Report from the Maryland Sheep and Wool Festival
Howard County Fairgrounds
West Friendship, Maryland
May 1-2, 2004
Now in its 31st year and attracting almost 60,000 people, the Maryland Sheep and Wool Festival bills itself as the largest festival of its kind in the world. The event takes place at the Howard County Fairgrounds in West Friendship, Maryland, bucolic countryside that is working hard to fend off urban development.|
The festival mission is to present "everything you'd ever want to know about sheep and wool," which means workshops, seminars, and almost 250 vendors who focus on everything from raising sheep to understanding wool science, training sheep dogs, learning to process fibers, spin, dye, knit, weave, and more.
When I arrived a few minutes before 9am on Saturday, there was already a traffic jam, the parking lot was filling up fast, and a steady stream of people made their way to the entrance.
|The Howard County Fairgrounds are set up such that the main entrance is at the rear of the fairgrounds. This means you have to navigate all the outside tents and smaller barns before ever reaching the main exhibition hall.|
Depending on the temperature, crowd size, and your personal stamina, this trek alone could take all day. For this reason alone, I highly recommend you give the festival two full days to explore.
|The Adventure Begins|
The first, most remarkable thing to note about this fair is that it is absolutely free. While most festivals of this kind charge a modest admission fee or ask for a donation, the Maryland Sheep and Wool Festival is free to all comers.
Even the 190-page festival brochure is free. How do they do it?
A glimpse at the festival souvenir sales gives one possible answer. Like a band's groupies, loyal festival-goers line up as soon as they can possibly enter the fairgrounds on Saturday morning to get their fiberly badges of honor: festival T-shirts and souvenirs.
Not 15 minutes after the festival opened, more than 60 people were in line for their goodies, and it remained this way most of the day. By the time this picture was taken, much of the merchandise had already sold out.
Back to School
|The festival was preceded by several days of pre-festival workshops that cover everything from knitting and spinning to shepherding and wool science. Hands-on workshops covered spinning sock yarn, stranding yarn, innovative finishing, popular wheel mechanics, cables, and ambidextrous knitting with such teachers as Anna Zilboorg and Judith MacKenzie McCuin.|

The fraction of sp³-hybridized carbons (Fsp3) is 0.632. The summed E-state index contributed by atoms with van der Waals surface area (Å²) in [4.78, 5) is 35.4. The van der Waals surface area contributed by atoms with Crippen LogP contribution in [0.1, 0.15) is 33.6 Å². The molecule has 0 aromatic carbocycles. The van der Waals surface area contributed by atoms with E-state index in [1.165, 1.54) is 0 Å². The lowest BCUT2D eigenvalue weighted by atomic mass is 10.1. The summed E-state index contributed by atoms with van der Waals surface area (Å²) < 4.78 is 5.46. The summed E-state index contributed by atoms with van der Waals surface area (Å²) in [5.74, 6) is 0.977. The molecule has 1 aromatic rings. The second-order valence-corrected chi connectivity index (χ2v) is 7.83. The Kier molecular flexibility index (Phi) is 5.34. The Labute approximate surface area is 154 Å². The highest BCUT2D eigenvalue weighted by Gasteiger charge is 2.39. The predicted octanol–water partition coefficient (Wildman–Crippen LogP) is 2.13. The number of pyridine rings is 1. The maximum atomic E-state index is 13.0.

Serious shepherds could take workshops on how to raise sheep, train a sheep dog, and identify and prevent diseases that are currently affecting North American livestock.
Sheep, Sheep, and More Sheep
|Everywhere you looked were sheep in one form or another. There were more than 1,000 in all, representing some 30 breeds. Sometimes they were being taken on walks through the grounds, sometimes they were carried out to trucks by their new owners.|
And yes, sometimes they were served up as steaming sausage, kebabs, ribs, gyros, or barbecue platters.
what's that you say?
admiring a Morehouse Merino ribbon-winner
|The KR Reunion|
On Saturday, many Knitter's Review readers and forum members gathered for a casual picnic lunch on the grass.
While we ate and chatted, Jennifer Heverly showed us the first two sweaters in a series designed by Annie Modesitt exclusively for Jennifer's Spirit Trail Fiberworks. Annie definitely outdid herself this time!
Not five minutes later, Annie herself entered the fairgrounds with husband and children in tow, all wearing T-shirts promoting her new book Confessions of a Knitting Heretic. Here she is, chatting and autographing copies of her book.
No major fiber festival would be complete without a stop at Mostly Merino, owned by the gracious and talented Margaret Klein Wilson. Margaret excitedly told me that her book, The Green Mountain Spinnery Knitting Book: Contemporary and Classic Patterns, has already gone into its second printing.